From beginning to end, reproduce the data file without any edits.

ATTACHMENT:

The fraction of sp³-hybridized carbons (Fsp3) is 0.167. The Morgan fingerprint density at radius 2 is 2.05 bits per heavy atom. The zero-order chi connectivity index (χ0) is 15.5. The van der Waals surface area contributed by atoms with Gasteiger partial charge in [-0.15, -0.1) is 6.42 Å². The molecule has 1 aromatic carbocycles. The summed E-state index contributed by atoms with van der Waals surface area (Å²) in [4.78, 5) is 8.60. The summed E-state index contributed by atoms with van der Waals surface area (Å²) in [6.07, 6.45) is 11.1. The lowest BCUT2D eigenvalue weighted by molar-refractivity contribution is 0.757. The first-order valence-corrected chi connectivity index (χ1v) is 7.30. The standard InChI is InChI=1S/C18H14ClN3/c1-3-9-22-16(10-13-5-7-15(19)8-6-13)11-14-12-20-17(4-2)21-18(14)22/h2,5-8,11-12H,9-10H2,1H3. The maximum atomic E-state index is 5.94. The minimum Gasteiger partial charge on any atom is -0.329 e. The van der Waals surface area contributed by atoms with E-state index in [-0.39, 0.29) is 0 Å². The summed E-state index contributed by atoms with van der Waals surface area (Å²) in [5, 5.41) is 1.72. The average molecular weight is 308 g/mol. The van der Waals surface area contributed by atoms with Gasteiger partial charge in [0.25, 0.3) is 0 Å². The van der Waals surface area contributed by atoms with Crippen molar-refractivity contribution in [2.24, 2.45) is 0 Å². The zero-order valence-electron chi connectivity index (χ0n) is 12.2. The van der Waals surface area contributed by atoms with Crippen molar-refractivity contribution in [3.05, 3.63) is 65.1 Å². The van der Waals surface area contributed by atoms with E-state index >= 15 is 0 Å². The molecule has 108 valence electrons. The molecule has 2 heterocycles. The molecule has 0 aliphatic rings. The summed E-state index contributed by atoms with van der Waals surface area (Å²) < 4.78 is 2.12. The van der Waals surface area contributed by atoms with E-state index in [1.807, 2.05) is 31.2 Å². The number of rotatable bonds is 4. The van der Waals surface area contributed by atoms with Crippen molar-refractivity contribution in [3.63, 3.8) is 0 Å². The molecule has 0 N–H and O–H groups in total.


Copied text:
The fraction of sp³-hybridized carbons (Fsp3) is 0.167. The Morgan fingerprint density at radius 2 is 2.05 bits per heavy atom. The zero-order chi connectivity index (χ0) is 15.5. The van der Waals surface area contributed by atoms with Gasteiger partial charge in [-0.15, -0.1) is 6.42 Å². The molecule has 1 aromatic carbocycles. The summed E-state index contributed by atoms with van der Waals surface area (Å²) in [4.78, 5) is 8.60. The summed E-state index contributed by atoms with van der Waals surface area (Å²) in [6.07, 6.45) is 11.1. The lowest BCUT2D eigenvalue weighted by molar-refractivity contribution is 0.757. The first-order valence-corrected chi connectivity index (χ1v) is 7.30. The standard InChI is InChI=1S/C18H14ClN3/c1-3-9-22-16(10-13-5-7-15(19)8-6-13)11-14-12-20-17(4-2)21-18(14)22/h2,5-8,11-12H,9-10H2,1H3. The maximum atomic E-state index is 5.94. The minimum Gasteiger partial charge on any atom is -0.329 e. The van der Waals surface area contributed by atoms with E-state index in [-0.39, 0.29) is 0 Å². The summed E-state index contributed by atoms with van der Waals surface area (Å²) in [5, 5.41) is 1.72. The average molecular weight is 308 g/mol. The van der Waals surface area contributed by atoms with Gasteiger partial charge in [0.25, 0.3) is 0 Å². The van der Waals surface area contributed by atoms with Crippen molar-refractivity contribution in [2.24, 2.45) is 0 Å². The zero-order valence-electron chi connectivity index (χ0n) is 12.2. The van der Waals surface area contributed by atoms with Crippen molar-refractivity contribution in [3.05, 3.63) is 65.1 Å². The van der Waals surface area contributed by atoms with E-state index >= 15 is 0 Å². The molecule has 108 valence electrons. The molecule has 2 heterocycles. The molecule has 0 aliphatic rings. The summed E-state index contributed by atoms with van der Waals surface area (Å²) < 4.78 is 2.12. The van der Waals surface area contributed by atoms with E-state index in [1.807, 2.05) is 31.2 Å². The number of rotatable bonds is 4. The van der Waals surface area contributed by atoms with Crippen molar-refractivity contribution in [3.63, 3.8) is 0 Å². The molecule has 0 N–H and O–H groups in total.